A key question concerning your three options is more psychological than philosophical: which kinds of people, with which cognitive, personality, and moral traits, should adopt options 1, 2, or 3, in terms of keeping them from using bad utilitarian reasoning (e.g. self-serving, biased, unempirical, convenient moral reasoning) that violates other people's 'rights' or deters them from pursuing 'virtues'? (Just to be clear, I endorse utilitarianism as a a normative ethical theory; the question here is just how to weave some good norms and rules into our prescriptive morality that we use ourselves in day-to-day life, and promote to others.)
I suspect that many deontologists assume that most people can't handle options 1 or 2, in the sense that those options wouldn't reliably protect us against rights-violating faulty-utilitarian reasoning of the sort that humans evolved to be very good at (according to the 'argumentative theory of reasoning' from Huge Mercier). So these deontologists see it as their job to promote option 3 as if it's true -- even though they might, in their heart of hearts, know that they're really promoting option 2. However, I suspect that, following science, Nietzsche, secularism, and the collapse of traditional theological and metaphysical bases for deontology, lots of intelligent people simply can't buy into option 3 any more. So, option-3-style arguments just can't carry as much weight as they used to, and can't motivate rule-like constraints on faulty-utilitarian reasoning.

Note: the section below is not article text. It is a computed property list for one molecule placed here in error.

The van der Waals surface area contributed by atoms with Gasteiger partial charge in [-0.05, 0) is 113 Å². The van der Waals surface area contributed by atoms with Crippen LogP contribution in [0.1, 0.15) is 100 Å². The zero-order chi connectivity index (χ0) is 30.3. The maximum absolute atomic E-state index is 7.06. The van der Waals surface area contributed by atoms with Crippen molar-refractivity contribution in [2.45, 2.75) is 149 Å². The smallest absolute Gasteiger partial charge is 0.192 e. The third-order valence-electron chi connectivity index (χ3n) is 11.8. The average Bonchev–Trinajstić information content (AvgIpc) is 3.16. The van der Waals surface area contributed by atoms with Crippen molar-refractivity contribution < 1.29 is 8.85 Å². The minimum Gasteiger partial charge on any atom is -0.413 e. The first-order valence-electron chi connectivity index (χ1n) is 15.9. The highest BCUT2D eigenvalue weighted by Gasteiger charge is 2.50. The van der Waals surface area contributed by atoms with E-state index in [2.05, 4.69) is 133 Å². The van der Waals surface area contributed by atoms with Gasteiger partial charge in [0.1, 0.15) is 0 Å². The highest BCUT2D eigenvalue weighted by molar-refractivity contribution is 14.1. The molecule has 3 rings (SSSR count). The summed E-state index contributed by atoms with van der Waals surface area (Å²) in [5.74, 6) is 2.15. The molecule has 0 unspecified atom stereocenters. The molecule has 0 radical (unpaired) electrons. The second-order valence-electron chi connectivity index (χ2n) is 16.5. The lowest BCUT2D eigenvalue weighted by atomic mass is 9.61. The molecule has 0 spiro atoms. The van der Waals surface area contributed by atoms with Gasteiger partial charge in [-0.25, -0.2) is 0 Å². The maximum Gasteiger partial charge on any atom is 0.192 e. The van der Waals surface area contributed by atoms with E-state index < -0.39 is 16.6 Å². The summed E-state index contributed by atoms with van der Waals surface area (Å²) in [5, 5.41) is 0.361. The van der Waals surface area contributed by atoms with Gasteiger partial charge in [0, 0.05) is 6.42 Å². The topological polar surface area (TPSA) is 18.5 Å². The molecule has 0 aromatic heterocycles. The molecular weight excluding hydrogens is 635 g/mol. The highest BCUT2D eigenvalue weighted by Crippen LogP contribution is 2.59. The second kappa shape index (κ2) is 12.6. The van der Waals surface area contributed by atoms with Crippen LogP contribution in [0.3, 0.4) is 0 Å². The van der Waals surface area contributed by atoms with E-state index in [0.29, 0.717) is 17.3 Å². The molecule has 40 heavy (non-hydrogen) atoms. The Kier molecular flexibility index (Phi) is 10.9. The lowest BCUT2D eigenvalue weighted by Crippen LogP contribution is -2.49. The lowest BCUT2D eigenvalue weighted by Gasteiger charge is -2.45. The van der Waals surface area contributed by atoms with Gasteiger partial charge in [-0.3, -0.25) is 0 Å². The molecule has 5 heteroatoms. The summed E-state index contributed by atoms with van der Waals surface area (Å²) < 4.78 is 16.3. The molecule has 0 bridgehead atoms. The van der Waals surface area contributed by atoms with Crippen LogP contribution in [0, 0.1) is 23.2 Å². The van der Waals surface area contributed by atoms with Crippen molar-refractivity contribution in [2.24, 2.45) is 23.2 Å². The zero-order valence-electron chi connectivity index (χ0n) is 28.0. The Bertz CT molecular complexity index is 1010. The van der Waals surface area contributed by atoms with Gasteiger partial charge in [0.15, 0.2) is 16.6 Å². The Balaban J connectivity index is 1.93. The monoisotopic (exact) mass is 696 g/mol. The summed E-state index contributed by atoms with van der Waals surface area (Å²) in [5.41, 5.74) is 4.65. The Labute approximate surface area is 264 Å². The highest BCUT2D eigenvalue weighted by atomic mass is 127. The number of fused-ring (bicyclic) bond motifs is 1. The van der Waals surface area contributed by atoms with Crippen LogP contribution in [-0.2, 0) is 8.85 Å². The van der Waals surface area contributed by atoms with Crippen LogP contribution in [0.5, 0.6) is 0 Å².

Conversely, if most people adopt option 1 (prudent two-level consequentialism), I think they might be too tempted to engage in self-serving faulty-utilitarian reasoning. (Arguably this is what we saw with the FTX debacle -- 'it's OK to steal clients' crypto deposits if it's for the greater good'). However, that's an empirical question, and I'm open to updating.
My hunch is that for most people most of the time, option 2 (deontic fictionalism) strikes the best balance between evidence-based consequentialism and fairly strong guide-rails against self-serving faulty-utilitarian reasoning. So, I think it's worth developing further as a sort of psychologically pragmatic meta-ethics that could work pretty well for our species, given human nature.
Thanks! Yes, agreed it's an open empirical question how well people (in general, or particular individuals) can pull off the specified options.
I wouldn't be terribly surprised if something like (2) turned out to be best for most people most of the time. But I guess I'm sufficiently Aristotelian to think that if we're raised since childhood to abide by good norms, later learning that they're instrumentally justified shouldn't really undermine them that much. (They certainly haven't for me--my wife finds it funny how strongly averse I am to any kind of dishonesty, "despite" my utilitarian beliefs!)
Simple and useful, thanks.
What about the deontologist who says "I can't agree to moral brainwashing because that would involve being complicit in an objective wrong"? I don't see how this position reduces to or implies the belief that "having true beliefs [is] the most important thing in the world".
Or by "decent moral view" did you mean "decent consequentialist moral view"?
Avoiding complicity (whatever that amounts to) also isn't literally the most important thing in the world. Note that even most deontologists reject "though the heavens fall" absolutism.